Mr. Speaker, I appreciate this opportunity to celebrate the centennial of the Women's Institute with my colleagues in the House. Over the last 100 years the work of the Women's Institute has become well known and respected across Canada and around the world.
The movement began with one woman, Adelaide Hoodless, and her response to the death of her 18-month old son from drinking impure milk. Impelled by her personal loss, Mrs. Hoodless became an activist campaigning for clean milk. On February 19, 1897 at Stoney Creek, Ontario the Women's Institute began, creating a movement to educate women in the home sciences.
The local movement spread quickly to become the pre-eminent women's organization in Canada. At the turn of the century the concept spread to Britain and throughout Europe. In 1933 the organizations joined forces and the Association of Country Women of the World was formed.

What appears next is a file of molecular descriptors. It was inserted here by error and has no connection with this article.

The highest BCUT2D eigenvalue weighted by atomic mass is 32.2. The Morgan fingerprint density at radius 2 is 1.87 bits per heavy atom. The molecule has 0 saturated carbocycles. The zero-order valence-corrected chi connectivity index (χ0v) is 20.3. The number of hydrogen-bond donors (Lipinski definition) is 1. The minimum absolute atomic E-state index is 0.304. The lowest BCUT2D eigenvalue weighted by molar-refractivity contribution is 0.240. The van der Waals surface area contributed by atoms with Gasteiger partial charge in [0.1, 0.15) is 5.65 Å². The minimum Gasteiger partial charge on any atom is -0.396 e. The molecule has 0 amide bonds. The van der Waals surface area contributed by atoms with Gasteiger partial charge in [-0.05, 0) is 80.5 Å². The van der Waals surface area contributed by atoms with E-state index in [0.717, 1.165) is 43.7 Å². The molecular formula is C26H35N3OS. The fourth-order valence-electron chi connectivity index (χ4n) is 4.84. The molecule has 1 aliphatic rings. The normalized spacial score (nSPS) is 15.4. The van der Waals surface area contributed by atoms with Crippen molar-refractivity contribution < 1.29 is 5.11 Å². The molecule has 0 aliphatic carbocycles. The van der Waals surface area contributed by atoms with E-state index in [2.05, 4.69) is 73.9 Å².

Over the years, issues have changed and the WI continues to make a difference. I am honoured to acknowledge those who continue that important community based work which was started a century ago.